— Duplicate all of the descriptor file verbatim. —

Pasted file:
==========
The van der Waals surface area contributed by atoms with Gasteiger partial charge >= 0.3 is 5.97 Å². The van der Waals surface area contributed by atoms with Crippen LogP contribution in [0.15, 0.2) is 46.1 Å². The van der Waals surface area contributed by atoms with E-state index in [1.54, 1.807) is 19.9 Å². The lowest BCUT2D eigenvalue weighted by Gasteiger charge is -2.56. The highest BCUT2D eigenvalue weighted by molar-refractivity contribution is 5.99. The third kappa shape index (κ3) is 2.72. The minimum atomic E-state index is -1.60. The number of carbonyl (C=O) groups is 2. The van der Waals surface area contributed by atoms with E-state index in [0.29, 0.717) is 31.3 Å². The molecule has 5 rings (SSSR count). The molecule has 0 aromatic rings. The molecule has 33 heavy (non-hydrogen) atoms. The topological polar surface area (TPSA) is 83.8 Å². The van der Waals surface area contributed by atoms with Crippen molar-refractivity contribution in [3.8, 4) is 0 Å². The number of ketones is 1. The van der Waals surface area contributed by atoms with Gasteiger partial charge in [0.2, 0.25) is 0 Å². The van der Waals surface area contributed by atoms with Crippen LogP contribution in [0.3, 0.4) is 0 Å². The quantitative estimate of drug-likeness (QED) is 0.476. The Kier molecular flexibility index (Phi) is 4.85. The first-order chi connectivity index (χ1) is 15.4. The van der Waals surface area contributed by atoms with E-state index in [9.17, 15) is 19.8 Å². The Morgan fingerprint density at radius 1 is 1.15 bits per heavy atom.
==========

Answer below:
The van der Waals surface area contributed by atoms with Gasteiger partial charge >= 0.3 is 5.97 Å². The van der Waals surface area contributed by atoms with Crippen LogP contribution in [0.15, 0.2) is 46.1 Å². The van der Waals surface area contributed by atoms with E-state index in [1.54, 1.807) is 19.9 Å². The lowest BCUT2D eigenvalue weighted by Gasteiger charge is -2.56. The highest BCUT2D eigenvalue weighted by molar-refractivity contribution is 5.99. The third kappa shape index (κ3) is 2.72. The minimum atomic E-state index is -1.60. The number of carbonyl (C=O) groups is 2. The van der Waals surface area contributed by atoms with E-state index in [0.29, 0.717) is 31.3 Å². The molecule has 5 rings (SSSR count). The molecule has 0 aromatic rings. The molecule has 33 heavy (non-hydrogen) atoms. The topological polar surface area (TPSA) is 83.8 Å². The van der Waals surface area contributed by atoms with Crippen molar-refractivity contribution in [3.8, 4) is 0 Å². The number of ketones is 1. The van der Waals surface area contributed by atoms with Gasteiger partial charge in [0.2, 0.25) is 0 Å². The van der Waals surface area contributed by atoms with Crippen LogP contribution in [0.3, 0.4) is 0 Å². The quantitative estimate of drug-likeness (QED) is 0.476. The Kier molecular flexibility index (Phi) is 4.85. The first-order chi connectivity index (χ1) is 15.4. The van der Waals surface area contributed by atoms with E-state index in [9.17, 15) is 19.8 Å². The Morgan fingerprint density at radius 1 is 1.15 bits per heavy atom.